204:Just look at this life: the insolence and idleness of the strong, the ignorance and brutishness of the weak, impossible poverty all around us, overcrowding, degeneracy, drunkenness, hypocrisy, lies...Yet in all the houses and streets it's quiet, peaceful; of the fifty thousand people who live in town there is not one who would cry out or become loudly indignant. We see those who go to the market to buy food, eat during the day, sleep during the night, who talk their nonsense, get married, grow old, complacently drag their dead to the cemetery; but we don't see or hear those who suffer, and the horrors of life go on somewhere behind the scenes. Everything is quiet, peaceful, and only mute statistics protest: so many gone mad, so many buckets drunk, so many children dead of malnutrition... And this order is obviously necessary; obviously the happy man feels good only because the unhappy bear their burden silently, and without that silence happiness would be impossible. It's a general hypnosis. At the door of every happy, contented man somebody should stand with a little hammer, constantly tapping, to remind him that unhappy people exist, that however happy he may be, sooner or later life will show him its claws, some calamity will befall him--illness, poverty, loss--and nobody will hear or see, just as he doesn't hear or see others now. But there is nobody with a little hammer, the happy man lives on, and the petty cares of life stir him only slightly, as wind stirs an aspen--and everything is fine. ~ Anton Chekhov,
205:PARTY POOPER I, Theresa Marie “Tessie” Finley, hereby confess that on the night of October 17th, 1959, instead of keeping my ears to the ground and my eyes peeled for suspicious goings-on in our neighborhood, the way I swore to do on the Holy Bible, I screwed up really bad. For cripessakes, any president of a blackmail and detecting society worth their salt would’ve at least poked their head outta their bedroom window at 12: 07 a.m. to see who was hollering their head off in the cemetery behind their house, “I’m warning you! Watch yourself! You’re treading on dangerous ground!” But what did I do? I acted like some dumb schmoe who doesn’t know the score. According to Chapter One in what has to be the best book ever written on the subject, Modern Detection, a private investigator is never supposed to “assume” they know something without having proof and they’re also never supposed to “let emotions cloud their judgment.” But the minute I heard that hollering over at Holy Cross, I’m ashamed to say, instead of really listening to the voice barging through our bedroom window so I could figure out who it was—I am an ace at that sort of thing—I right away “assumed” that it was Mr. Howard Howard, because every once in a while (mostly after he’s been hitting the schnapps bottle), he staggers over to the cemetery in the wee hours to collapse in a heap on his wife’s grave to bawl his eyes out and threaten God that He better give his Mrs. back ASAP or else. And if that wasn’t bad enough, I also let my emotions cloud my judgment, because Mr. Howard Howard and me, we have that in common. I could be an expert witness on sad ~ Lesley Kagen,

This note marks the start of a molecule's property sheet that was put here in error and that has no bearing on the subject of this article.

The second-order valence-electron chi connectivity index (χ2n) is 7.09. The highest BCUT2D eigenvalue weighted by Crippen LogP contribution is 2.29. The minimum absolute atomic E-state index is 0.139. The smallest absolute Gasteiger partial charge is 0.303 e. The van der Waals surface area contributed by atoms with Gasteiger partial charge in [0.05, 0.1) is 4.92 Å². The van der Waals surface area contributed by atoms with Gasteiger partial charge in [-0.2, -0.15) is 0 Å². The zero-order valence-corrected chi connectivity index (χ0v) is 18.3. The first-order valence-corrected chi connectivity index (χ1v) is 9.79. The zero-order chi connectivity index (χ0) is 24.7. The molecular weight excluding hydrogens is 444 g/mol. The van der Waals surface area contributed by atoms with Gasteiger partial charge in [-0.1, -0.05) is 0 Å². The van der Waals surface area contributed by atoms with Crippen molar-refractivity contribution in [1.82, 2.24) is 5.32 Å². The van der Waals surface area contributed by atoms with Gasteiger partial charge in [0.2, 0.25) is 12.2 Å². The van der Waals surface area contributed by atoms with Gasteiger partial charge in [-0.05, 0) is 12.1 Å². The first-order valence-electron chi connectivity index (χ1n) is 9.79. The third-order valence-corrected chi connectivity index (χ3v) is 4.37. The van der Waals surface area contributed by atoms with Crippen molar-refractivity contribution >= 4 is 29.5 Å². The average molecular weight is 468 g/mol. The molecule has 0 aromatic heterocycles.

206:Colin. Just the name made Alessandro’s gut burn. He knew the man wanted his wife, even if Brianna was too blind to see it. The moron had been cuckolded by the paragon of supposed virtue, his wife Carrie and now he had finally opened his eyes and seen what Alessandro had known all along. Brianna put every other woman in New York to shame. No woman could come near her beauty, her passion, her fire. Colin had tossed her aside for the angelic Carrie and now he was changing his mind. Oh no you don’t, you miserable fucker. “Her friend indeed,” Bernardo drawled, his Italian accent thick with unmistakable implication. “Dat’s da truth. He no make her cry all da time.” That was directed at Alessandro, with small dark accusatory eyes. “He nice.” Alessandro couldn’t look at those eyes without feeling a sickening pang of guilt. She’s mine! He wanted to scream. Mine! Mine! Mine! “Oh yes. Very nice. He was very nice when he held her at the cemetery and very nice when he was dancing with her at Adresca.” That made Alessandro’s head lift in surprise. “Oh yes, my boy. She’s been there, cleaning up the rubble and word is that she’s working on re-opening it. Her friend Colin has been quite helpful in that endeavour.” “I don’ like how you say dat,” Will said scowling. “Really young William, I only speak the truth,” Bernardo taunted. Alessandro’s mind was racing. NO! Not Colin. He could not let that imbecile take Brianna away from him. He’d have to be eliminated somehow. Alessandro began to plot all the different ways he could ensure that Colin Neally stayed away from his wife, permanently. They all involved grisly, violent methods. He could not be allowed to win Brianna. ~ E Jamie,